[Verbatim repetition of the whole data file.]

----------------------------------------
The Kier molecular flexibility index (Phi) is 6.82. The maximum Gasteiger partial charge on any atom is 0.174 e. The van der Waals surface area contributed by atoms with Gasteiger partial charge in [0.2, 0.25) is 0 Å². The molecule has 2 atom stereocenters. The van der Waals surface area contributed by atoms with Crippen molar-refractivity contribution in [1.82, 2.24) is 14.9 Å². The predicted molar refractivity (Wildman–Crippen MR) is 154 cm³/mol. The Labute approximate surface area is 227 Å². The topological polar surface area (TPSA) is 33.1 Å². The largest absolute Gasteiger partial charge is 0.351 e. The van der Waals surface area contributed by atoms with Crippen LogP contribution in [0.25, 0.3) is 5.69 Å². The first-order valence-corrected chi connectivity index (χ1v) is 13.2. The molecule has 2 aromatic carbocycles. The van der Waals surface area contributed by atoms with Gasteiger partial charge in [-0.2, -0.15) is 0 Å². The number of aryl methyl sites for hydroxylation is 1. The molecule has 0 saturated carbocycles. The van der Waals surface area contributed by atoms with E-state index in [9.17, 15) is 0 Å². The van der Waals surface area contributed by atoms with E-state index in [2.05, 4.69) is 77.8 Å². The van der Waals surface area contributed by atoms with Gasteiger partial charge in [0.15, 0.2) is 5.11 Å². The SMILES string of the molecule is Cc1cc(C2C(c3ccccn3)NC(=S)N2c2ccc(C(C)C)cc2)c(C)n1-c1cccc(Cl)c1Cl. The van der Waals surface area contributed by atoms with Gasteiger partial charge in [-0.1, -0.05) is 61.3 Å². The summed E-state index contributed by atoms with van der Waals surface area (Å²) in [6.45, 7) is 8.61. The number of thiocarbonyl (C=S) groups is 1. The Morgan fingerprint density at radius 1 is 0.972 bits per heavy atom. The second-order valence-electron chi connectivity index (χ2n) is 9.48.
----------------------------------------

The Kier molecular flexibility index (Phi) is 6.82. The maximum Gasteiger partial charge on any atom is 0.174 e. The van der Waals surface area contributed by atoms with Gasteiger partial charge in [0.2, 0.25) is 0 Å². The molecule has 2 atom stereocenters. The van der Waals surface area contributed by atoms with Crippen molar-refractivity contribution in [1.82, 2.24) is 14.9 Å². The predicted molar refractivity (Wildman–Crippen MR) is 154 cm³/mol. The Labute approximate surface area is 227 Å². The topological polar surface area (TPSA) is 33.1 Å². The largest absolute Gasteiger partial charge is 0.351 e. The van der Waals surface area contributed by atoms with Crippen LogP contribution in [0.25, 0.3) is 5.69 Å². The first-order valence-corrected chi connectivity index (χ1v) is 13.2. The molecule has 2 aromatic carbocycles. The van der Waals surface area contributed by atoms with Gasteiger partial charge in [-0.2, -0.15) is 0 Å². The number of aryl methyl sites for hydroxylation is 1. The molecule has 0 saturated carbocycles. The van der Waals surface area contributed by atoms with E-state index in [9.17, 15) is 0 Å². The van der Waals surface area contributed by atoms with E-state index in [2.05, 4.69) is 77.8 Å². The van der Waals surface area contributed by atoms with Gasteiger partial charge in [0.15, 0.2) is 5.11 Å². The SMILES string of the molecule is Cc1cc(C2C(c3ccccn3)NC(=S)N2c2ccc(C(C)C)cc2)c(C)n1-c1cccc(Cl)c1Cl. The van der Waals surface area contributed by atoms with Gasteiger partial charge in [-0.1, -0.05) is 61.3 Å². The summed E-state index contributed by atoms with van der Waals surface area (Å²) in [6.45, 7) is 8.61. The number of thiocarbonyl (C=S) groups is 1. The Morgan fingerprint density at radius 1 is 0.972 bits per heavy atom. The second-order valence-electron chi connectivity index (χ2n) is 9.48.